In that essay, Eshelman concluded, "By now, we should have progressed to intense coverage of policy debates about how best to address climate change, not whether it exists. In this one case, balance has been the enemy of the truth." Watching last night's debate, climate…

"There Is No Such Thing as a Free Lunch"

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A restaurant offers free lunch if you buy a drink. What is on the menu, however, are foods with so much salt, forcing you to buy a lot of drinks. Of course, public schools in the United States provide free or reduced-price lunch to children from low-income families, and for most, the food is actually healthy. Nonetheless, someone still pays for this lunch. The National School Lunch Program, for example, is a federally assisted meal program. Nothing is really free. Free lunch for poor children is certainly for a good cause. But there are definitely examples out there that are not. There are instances where the intention is unquestionably right, but in the end, unintended bad consequences happen and these become the major result.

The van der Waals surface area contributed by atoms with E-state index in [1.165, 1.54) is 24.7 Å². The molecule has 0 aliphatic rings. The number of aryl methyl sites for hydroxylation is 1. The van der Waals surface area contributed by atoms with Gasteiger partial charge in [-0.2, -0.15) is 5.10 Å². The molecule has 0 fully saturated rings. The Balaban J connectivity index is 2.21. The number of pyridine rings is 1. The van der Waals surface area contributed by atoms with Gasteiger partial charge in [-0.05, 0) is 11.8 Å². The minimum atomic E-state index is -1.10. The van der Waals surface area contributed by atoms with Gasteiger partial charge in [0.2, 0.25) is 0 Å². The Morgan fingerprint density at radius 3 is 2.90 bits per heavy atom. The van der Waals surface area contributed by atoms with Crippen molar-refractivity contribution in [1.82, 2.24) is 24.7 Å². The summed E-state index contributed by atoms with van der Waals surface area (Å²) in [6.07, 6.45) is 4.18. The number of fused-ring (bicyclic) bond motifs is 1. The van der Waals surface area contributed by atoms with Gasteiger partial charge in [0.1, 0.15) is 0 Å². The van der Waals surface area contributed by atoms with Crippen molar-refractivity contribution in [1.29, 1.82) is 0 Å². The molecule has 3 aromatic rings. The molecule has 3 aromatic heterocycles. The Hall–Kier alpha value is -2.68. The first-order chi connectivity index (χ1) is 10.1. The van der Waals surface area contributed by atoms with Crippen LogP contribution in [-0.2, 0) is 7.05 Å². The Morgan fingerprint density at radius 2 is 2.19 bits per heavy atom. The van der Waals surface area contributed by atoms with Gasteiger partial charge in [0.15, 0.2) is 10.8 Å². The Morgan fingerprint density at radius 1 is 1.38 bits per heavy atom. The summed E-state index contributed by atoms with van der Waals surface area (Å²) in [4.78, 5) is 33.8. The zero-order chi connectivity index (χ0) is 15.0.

A specific example has been recently examined by Max Eden who writes an opinion article on the Hechinger Report. Eden cites the following statistics to prove a point:
More than half of the countries in the OECD offer free college. They have higher levels of enro…

Do We Know How to Evaluate Teaching

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Given that teaching is one important factor that affects learning, it is surprising that we are so much in the dark when it comes to how to evaluate teaching. In fact, even in institutions of higher education where one may expect administrators to be more knowledgeable, practices known to be ineffective in evaluating teaching are still in place. Take, for instance, student evaluation of teaching. A number of universities, including Georgetown, are still using student course evaluations in spite of the evidence that student evaluation is not correlated with student learning.